Further, while most of the questions posed in the book are and will remain hypotheticals and thought exercises, as our technology and social values continue to evolve, other questions are eerily prescient of issues we are now facing or will have to tangle with in the foreseeable future. This should probably come as no shock considering that eccentric billionaire Elon Musk just strapped his car to a rocket and launched it to Mars orbit for funsies hoping that it will kick off “Space Race 2”. Consider the legal position of non-human intelligences such as A.I’s (Vision, Brainiac), super intelligent animals (Gorilla Grodd), as well as the various intelligent alien entities encountered in comic books (Kryptonians, Asgardians, Kree). Could an A.I own its own intellectual property (i.e. itself)? If it is a legal person, is deleting It murder? What about making copies? According to our intrepid authors, while the current American legal framework imputes all legal benefits and liabilities to A.I “owners”, it could theoretically allow for intelligent machines to copyright their own creative works as well as hold valid patents without any drastic changes to the law. What about intelligent aliens, animals, or other unique sentient species in comic book worlds? It turns out that the Endangered Species Act could possibly be used to give certain protections to intelligent non-humans in the absence of any other appropriate regulatory regime, which considering the subject matter, there probably isn’t.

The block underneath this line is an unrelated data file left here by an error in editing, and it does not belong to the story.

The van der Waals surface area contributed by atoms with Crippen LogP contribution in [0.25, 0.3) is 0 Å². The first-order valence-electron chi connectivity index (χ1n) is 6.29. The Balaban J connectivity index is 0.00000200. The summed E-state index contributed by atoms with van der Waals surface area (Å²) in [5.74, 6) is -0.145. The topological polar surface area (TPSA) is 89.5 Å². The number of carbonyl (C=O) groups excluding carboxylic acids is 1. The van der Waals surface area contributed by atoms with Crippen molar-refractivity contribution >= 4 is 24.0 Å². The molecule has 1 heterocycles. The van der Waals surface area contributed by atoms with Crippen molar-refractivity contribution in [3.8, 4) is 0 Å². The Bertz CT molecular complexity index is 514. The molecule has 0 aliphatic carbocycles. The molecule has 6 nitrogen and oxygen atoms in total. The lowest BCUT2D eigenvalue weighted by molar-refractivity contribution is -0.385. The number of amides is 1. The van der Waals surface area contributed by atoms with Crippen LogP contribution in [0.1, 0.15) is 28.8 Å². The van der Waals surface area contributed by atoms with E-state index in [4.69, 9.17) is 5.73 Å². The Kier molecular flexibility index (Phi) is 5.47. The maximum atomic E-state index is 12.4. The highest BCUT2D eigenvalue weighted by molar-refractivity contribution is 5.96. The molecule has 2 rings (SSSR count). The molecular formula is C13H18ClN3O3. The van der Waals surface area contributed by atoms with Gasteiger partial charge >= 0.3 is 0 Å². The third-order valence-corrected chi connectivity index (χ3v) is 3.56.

Coming in at just under 300 pages not including the index, compared to some of the texts and cases we’ve had to slog through in class, this little layman’s introduction to the American legal system is a quick and concise breath of fresh air. While by no means going into depth about every possible hypothetical question posed about the Marvel and DC Universes, the book stands as a great introductory survey to many of the questions pondered by both the casual and veteran comic consumer. With the increasing popularity of Marvel and DC movie and television properties, for those of you out there wanting to take your first foray into comics or really anyone who wants to view familiar legal principles through a truly one-of-a-kind lens, I would heartily recommend The Law of Superheroes. If you’d like to keep up with the authors or submit your own burning questions, you can find them at http://lawandthemultiverse.com/. As the genesis of the questions that would form the basis of The Law of Superheroes, the site features an array of articles meditating on further legal questions arising out of comics, such as if Matt Murdoch has a conflict of interests being both Daredevil and a lawyer, or the immigration status of Wonder Woman (is Themyscira a legally recognized nation? Does it issue passports? How would its strict gender segregation affect its standing in the international community?) However, be advised that the updates there tend to be infrequent. But when they do come, they tend to be both illuminating and entertaining.

Christopher Pegg is a 1L Staff Writer.